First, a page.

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Newly discovered color photos provide intimate look at '53 Waco tornado

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Posted at 7:17 PM, Jan 18, 2019
and last updated 2019-01-18 23:03:12-05

Just after 4 p.m. on May 11, 1953, Waco changed forever.

One of the deadliest tornadoes in Texas history and the 11th deadliest ever in the U.S. hit downtown Waco. The storm killed 114 people.

Now, an accidental find gives us a new look at the damage left behind. 

Christian Harper remembers hearing about the 1953 Waco tornado from her aunt and grandmother.

"It was just a devastating time. They went through a lot," said Harper.

A memorial downtown commemorates the 114 people who died. But what one family discovered in an old metal box, provides a whole new look at the disaster.

Filmmaker Damon Crump found the largest known cache of color slides of the Waco tornado, shot by his father, Tommy.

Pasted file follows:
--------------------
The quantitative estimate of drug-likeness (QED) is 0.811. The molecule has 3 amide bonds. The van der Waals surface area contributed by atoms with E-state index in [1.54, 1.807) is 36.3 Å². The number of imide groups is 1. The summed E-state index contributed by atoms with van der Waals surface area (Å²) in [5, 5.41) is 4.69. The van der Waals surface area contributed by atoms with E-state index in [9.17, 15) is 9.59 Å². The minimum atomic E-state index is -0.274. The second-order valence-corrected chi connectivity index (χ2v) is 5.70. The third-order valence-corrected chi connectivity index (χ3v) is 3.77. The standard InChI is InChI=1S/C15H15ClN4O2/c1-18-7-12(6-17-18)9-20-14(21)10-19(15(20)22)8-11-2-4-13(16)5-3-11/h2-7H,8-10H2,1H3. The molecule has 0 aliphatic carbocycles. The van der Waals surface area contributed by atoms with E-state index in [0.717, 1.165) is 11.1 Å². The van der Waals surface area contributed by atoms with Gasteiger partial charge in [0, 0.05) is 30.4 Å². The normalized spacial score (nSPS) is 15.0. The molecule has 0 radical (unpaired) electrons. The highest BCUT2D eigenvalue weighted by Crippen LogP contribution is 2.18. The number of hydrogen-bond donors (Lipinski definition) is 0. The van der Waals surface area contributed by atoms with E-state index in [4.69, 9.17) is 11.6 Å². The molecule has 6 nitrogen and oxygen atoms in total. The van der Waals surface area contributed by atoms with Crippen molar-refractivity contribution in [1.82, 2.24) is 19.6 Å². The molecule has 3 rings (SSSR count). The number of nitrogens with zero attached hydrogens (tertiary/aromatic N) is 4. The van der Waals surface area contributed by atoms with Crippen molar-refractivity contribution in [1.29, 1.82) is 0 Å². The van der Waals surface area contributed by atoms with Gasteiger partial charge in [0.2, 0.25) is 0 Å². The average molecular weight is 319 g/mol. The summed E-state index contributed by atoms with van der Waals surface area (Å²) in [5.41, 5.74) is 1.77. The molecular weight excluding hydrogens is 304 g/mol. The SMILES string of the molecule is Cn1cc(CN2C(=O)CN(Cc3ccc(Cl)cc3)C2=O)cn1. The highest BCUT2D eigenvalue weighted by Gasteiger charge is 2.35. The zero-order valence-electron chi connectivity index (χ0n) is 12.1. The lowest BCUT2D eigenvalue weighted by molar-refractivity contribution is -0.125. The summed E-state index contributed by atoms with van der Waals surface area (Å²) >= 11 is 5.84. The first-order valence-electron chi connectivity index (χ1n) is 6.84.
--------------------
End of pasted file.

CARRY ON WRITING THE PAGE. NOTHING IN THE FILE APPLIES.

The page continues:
"Looked at a few of them and we go, 'hey some of these look like a lot of destruction' and after two or three of them I went 'hey, I wonder if these could be from the old Waco tornado,'” said Crump. 

He verified his conclusion by identifying old buildings through the help of people who lived through it.

It shows massive destruction of old brick and frame buildings. The slides also show the shocked faces of survivors as they take stock of the damage.

These days, you won't find much evidence of the damage caused by the 1953 tornado, but in one place, you can. The lighter colored bricks on the side of the Dr Pepper Museum show where workers restored the building.

The slides also show huge piles of rubble on top of cars with many people trapped inside.

Even buildings that seemed sturdy upon closer inspection, showed damage.

"It's just a really small slice of life of that one event that the color photographs give it a new perspective versus old black and white photos that everyone's seen,” said Crump.

He says he's not sure what he'll do with the pictures. He'd like to see someone publish them in a book. 

For now, he'll post a few at a time on social media. The color pictures make the disaster seem more real, he says.

"Yeah, it does really, you just see Waco in a different perspective,” Harper said.

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